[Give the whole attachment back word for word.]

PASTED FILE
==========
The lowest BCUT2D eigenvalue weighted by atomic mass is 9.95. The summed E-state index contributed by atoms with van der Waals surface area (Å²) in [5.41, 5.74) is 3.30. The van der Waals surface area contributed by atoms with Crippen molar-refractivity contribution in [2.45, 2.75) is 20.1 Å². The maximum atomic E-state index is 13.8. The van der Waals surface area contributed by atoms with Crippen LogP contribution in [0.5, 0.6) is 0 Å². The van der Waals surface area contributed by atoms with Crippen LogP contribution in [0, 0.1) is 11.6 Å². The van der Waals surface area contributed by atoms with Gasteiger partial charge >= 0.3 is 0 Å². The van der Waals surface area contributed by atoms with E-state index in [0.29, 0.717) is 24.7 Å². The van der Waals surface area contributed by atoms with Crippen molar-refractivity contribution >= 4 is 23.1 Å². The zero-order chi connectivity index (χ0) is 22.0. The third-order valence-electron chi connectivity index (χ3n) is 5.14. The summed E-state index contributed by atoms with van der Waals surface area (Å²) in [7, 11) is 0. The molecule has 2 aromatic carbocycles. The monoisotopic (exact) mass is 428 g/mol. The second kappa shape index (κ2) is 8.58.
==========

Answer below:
The lowest BCUT2D eigenvalue weighted by atomic mass is 9.95. The summed E-state index contributed by atoms with van der Waals surface area (Å²) in [5.41, 5.74) is 3.30. The van der Waals surface area contributed by atoms with Crippen molar-refractivity contribution in [2.45, 2.75) is 20.1 Å². The maximum atomic E-state index is 13.8. The van der Waals surface area contributed by atoms with Crippen LogP contribution in [0.5, 0.6) is 0 Å². The van der Waals surface area contributed by atoms with Crippen LogP contribution in [0, 0.1) is 11.6 Å². The van der Waals surface area contributed by atoms with Gasteiger partial charge >= 0.3 is 0 Å². The van der Waals surface area contributed by atoms with E-state index in [0.29, 0.717) is 24.7 Å². The van der Waals surface area contributed by atoms with Crippen molar-refractivity contribution >= 4 is 23.1 Å². The zero-order chi connectivity index (χ0) is 22.0. The third-order valence-electron chi connectivity index (χ3n) is 5.14. The summed E-state index contributed by atoms with van der Waals surface area (Å²) in [7, 11) is 0. The molecule has 2 aromatic carbocycles. The monoisotopic (exact) mass is 428 g/mol. The second kappa shape index (κ2) is 8.58.